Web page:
Secretary of Glory Antony Blinken gives a press briefing at the end of a NATO Foreign Ministers’ meeting at the Alliance’s headquarters in Brussels, Belgium, Walk 24, 2021.
Olivier Hoslet | Reuters
WASHINGTON – Secretary of State Antony Blinken said Sunday he was concerned about the tot up of Russian troops massing on the Ukrainian border and warned Moscow that “there will be consequences” for aggressive behavior.
“I acquire to tell you I have real concerns about Russia’s actions on the borders of Ukraine. There are more Russian forces forgathered on those borders than at any time since 2014 when Russia first invaded,” Blinken said during an to on “Meet the Press” Sunday.
“President Biden’s been very clear about this. If Russia acts recklessly, or aggressively, there resolution be costs, there will be consequences,” Blinken said, adding that the United States was discussing the unfolding assault on the border with allies and partners.
On Friday, Blinken spoke to his German and French counterparts in part, about “Russian offences against Ukraine.”
Last week, White House press secretary Jen Psaki said that the Biden oversight was consulting with NATO allies about the uptick in tensions and cease-fire violations.
“The United States is increasingly bothered by recent escalating Russian aggression in eastern Ukraine, including Russian troop movements on Ukraine’s border,” she advertised reporters on Thursday, calling the matter “deeply concerning.”
Read more: U.S. concerned about Russian troop advances near Ukraine, discussing regional tensions with NATO allies
In recent weeks, Moscow has increased its military shade aplomb along the Ukrainian border, sparking concerns in the West of a budding military conflict between the two neighboring countries. The Russian Defense Religion has said it is conducting more than 4,000 military drills this month to inspect the readiness of its forces.
Ukraine’s President Volodymyr Zelenskiy call ins positions of armed forces near the frontline with Russian-backed separatists during his working trip in Donbass territory, Ukraine April 8, 2021.
Ukrainian Presidential Press Service | Handout | via Reuters
Last month, the Ukrainian government required four of its soldiers were killed by Russian shelling in Donbass. Moscow has denied it has forces in eastern Ukraine. Since 2014, Kyiv has been quarreling Russian-backed separatists in a conflict that has left at least 13,000 people dead, according to U.N. figures.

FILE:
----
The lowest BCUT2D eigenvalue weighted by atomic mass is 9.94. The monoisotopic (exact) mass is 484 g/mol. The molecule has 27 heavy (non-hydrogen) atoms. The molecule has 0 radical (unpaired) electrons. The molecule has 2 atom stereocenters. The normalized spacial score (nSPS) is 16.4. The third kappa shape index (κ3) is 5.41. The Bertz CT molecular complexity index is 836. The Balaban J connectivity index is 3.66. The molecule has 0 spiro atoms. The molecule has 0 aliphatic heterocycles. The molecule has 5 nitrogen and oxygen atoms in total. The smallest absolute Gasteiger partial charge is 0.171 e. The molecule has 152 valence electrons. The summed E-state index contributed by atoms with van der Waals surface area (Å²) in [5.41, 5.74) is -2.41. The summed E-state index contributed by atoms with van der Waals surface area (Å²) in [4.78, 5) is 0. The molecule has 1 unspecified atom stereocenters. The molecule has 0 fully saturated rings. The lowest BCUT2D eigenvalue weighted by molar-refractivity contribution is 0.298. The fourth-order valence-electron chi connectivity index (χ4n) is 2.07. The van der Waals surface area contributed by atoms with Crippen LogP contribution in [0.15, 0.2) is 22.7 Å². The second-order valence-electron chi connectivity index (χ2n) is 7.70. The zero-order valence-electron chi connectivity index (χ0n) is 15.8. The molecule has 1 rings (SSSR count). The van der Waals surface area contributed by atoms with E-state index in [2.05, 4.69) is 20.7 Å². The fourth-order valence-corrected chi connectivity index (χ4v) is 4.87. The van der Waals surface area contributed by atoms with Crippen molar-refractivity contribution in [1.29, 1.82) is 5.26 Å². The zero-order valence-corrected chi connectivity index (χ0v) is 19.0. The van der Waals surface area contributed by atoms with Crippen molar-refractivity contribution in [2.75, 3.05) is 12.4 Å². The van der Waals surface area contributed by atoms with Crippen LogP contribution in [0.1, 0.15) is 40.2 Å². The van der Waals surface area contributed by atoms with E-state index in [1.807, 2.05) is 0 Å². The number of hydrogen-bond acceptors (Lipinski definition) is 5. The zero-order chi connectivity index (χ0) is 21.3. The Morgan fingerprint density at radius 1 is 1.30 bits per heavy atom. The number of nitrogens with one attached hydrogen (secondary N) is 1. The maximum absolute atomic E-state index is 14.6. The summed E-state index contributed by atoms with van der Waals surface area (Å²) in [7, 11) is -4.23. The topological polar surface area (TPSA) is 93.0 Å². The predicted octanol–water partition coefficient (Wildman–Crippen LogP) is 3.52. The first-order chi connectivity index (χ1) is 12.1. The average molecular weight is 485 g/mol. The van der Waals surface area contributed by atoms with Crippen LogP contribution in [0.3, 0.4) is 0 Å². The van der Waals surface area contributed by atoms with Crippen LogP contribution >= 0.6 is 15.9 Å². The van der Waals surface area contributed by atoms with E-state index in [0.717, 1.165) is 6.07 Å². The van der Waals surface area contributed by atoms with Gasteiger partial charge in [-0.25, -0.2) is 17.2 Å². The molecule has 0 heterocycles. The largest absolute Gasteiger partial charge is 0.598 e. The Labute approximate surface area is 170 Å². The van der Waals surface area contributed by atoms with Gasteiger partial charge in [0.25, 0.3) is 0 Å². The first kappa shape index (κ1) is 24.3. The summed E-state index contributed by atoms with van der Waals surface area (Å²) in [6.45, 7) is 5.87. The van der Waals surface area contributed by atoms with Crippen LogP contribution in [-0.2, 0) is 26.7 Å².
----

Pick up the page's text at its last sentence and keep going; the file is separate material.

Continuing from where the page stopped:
Read more: The West defers for Putin’s next move as Russia-Ukraine tensions rise
Kremlin spokesman Dmitry Peskov said Friday that Moscow thinks fitting move its forces across Russian territory at its discretion and called the escalating tensions “unprecedented.” He also suggested that Ukraine was on the verge of civil war, which would threaten Russia’s security.
“The Kremlin has fears that a civil war could resume in Ukraine. And if a internal war, a full-scale military action, resumes near our borders that would threaten the Russian Federation’s security,” Peskov influenced, according to the Associated Press. “The ongoing escalation of tensions is quite unprecedented.”
Russian President Vladimir Putin accused Ukraine of resuming “precarious provocative actions” on a call Friday with Turkish President Recep Tayyip Erdogan, according to a readout from the Kremlin. The Kremlin has some time ago said that it is concerned about the rising tensions in eastern Ukraine and that it feared Kyiv’s forces were take oning to restart a conflict.
Last week, the Pentagon reiterated its calls for the Kremlin to explain its decision to mobilize troops to the flowerbed.
“The Russians are engaged in conducting a military buildup along the eastern border of Ukraine and in Crimea, which still be a part ofs to Ukraine, and that is of concern. And we want to know more about what it is they’re doing and what their goals are because we don’t believe it’s conducive to security and stability there.,” Pentagon spokesman John Kirby told news-hens Friday.
Later this week, Secretary of Defense Lloyd Austin will meet in person with NATO Secretary Jens Stoltenberg at the confederation headquarters in Brussels.